But Mr Al Jaber also has another hat. As well as heading Adnoc – and being the UAE’s minister of industry and advanced technology – he is also the chairman of Masdar, a renewable energy firm now active in over 40 countries.
Launched in 2006, it has invested in mainly solar and wind power projects with a total capacity of 15 gigawatts, capable of displacing more than 19 million tonnes of carbon dioxide emissions annually.
Like Adnoc, Masdar has ambitious plans, aiming to increase its capacity to 100 gigawatts by 2030, and to double that in years to come.
Unusually for a country whose economy is based largely on oil and gas production, the UAE has pledged to become carbon neutral by 2050, though it has not fully explained how it will achieve this target – or how it squares with Adnoc’s plans to explore the country’s undeveloped oil and gas potential. (The UAE has proven crude oil reserves of 111 billion barrels.)
So how does Sultan Al Jaber reconcile these two agendas?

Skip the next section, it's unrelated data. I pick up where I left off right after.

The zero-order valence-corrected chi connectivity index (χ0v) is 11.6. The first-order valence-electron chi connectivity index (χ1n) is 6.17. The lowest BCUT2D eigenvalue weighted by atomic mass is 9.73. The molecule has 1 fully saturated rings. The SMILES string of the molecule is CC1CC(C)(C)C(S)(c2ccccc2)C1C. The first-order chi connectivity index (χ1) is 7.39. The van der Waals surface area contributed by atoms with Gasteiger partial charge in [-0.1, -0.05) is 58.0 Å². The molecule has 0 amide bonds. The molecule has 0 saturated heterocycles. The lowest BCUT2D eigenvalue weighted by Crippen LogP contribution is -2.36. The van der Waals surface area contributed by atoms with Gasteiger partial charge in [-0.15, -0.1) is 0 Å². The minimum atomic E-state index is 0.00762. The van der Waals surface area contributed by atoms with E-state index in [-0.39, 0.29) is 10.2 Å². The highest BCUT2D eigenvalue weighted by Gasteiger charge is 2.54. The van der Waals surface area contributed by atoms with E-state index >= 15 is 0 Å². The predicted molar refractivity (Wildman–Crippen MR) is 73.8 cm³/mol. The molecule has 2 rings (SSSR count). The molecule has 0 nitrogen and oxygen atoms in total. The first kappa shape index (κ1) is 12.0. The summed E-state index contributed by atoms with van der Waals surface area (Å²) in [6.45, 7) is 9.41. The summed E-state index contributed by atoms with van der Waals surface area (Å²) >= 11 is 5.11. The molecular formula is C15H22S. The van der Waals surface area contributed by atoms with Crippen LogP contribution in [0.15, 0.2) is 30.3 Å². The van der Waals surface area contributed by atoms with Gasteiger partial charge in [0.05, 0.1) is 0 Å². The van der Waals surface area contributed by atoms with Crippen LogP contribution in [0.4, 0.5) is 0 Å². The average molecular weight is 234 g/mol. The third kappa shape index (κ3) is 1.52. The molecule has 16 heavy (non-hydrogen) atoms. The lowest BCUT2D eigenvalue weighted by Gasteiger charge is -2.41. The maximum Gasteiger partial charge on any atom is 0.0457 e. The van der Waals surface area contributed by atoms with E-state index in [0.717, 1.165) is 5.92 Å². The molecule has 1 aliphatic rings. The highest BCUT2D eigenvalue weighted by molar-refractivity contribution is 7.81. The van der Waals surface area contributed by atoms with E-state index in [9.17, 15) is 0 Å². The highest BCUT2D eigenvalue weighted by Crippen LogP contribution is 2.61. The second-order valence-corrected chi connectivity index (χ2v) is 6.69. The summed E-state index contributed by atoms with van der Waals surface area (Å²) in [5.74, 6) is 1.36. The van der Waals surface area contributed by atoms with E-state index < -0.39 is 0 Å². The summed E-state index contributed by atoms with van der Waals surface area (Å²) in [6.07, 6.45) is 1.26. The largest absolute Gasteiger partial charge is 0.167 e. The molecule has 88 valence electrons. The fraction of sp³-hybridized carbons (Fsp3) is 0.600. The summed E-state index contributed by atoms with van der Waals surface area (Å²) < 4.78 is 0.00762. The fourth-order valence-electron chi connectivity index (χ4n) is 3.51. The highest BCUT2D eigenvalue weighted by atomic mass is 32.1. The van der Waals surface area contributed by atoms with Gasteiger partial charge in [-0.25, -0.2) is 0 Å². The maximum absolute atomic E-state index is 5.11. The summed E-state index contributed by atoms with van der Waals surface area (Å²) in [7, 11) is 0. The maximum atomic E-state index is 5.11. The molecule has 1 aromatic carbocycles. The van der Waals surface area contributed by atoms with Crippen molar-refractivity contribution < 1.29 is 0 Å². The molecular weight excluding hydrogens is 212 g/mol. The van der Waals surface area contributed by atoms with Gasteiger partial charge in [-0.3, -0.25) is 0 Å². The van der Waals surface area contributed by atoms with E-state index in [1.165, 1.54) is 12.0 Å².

“The world needs maximum energy… minimum emissions,” he said in an address at the Abu Dhabi International Petroleum Exhibition and Conference in October.
“The world needs all the solutions it can get. It is oil and gas and solar, and wind and nuclear, and hydrogen plus the clean energies yet to be discovered, commercialised and deployed.”
He has been quoted by the state-run news WAM agency as saying that the UAE was approaching COP28 “with a strong sense of responsibility and the highest possible level of ambition”.
“We will bring a pragmatic, realistic and solutions-oriented approach that delivers transformative progress for climate and for low-carbon economic growth.”
At the start of UN climate conferences, delegates have a chance to approve the president nominated by the host country. The nominee is normally unanimously confirmed, and that could easily be the case with Sultan Al Jaber this time.
“People should not see him just as an evil producer of greenhouse gases,” Tosi Mpanu Mpanu, lead climate negotiator for the Democratic Republic of Congo and a former head of the African group at climate conferences told the BBC.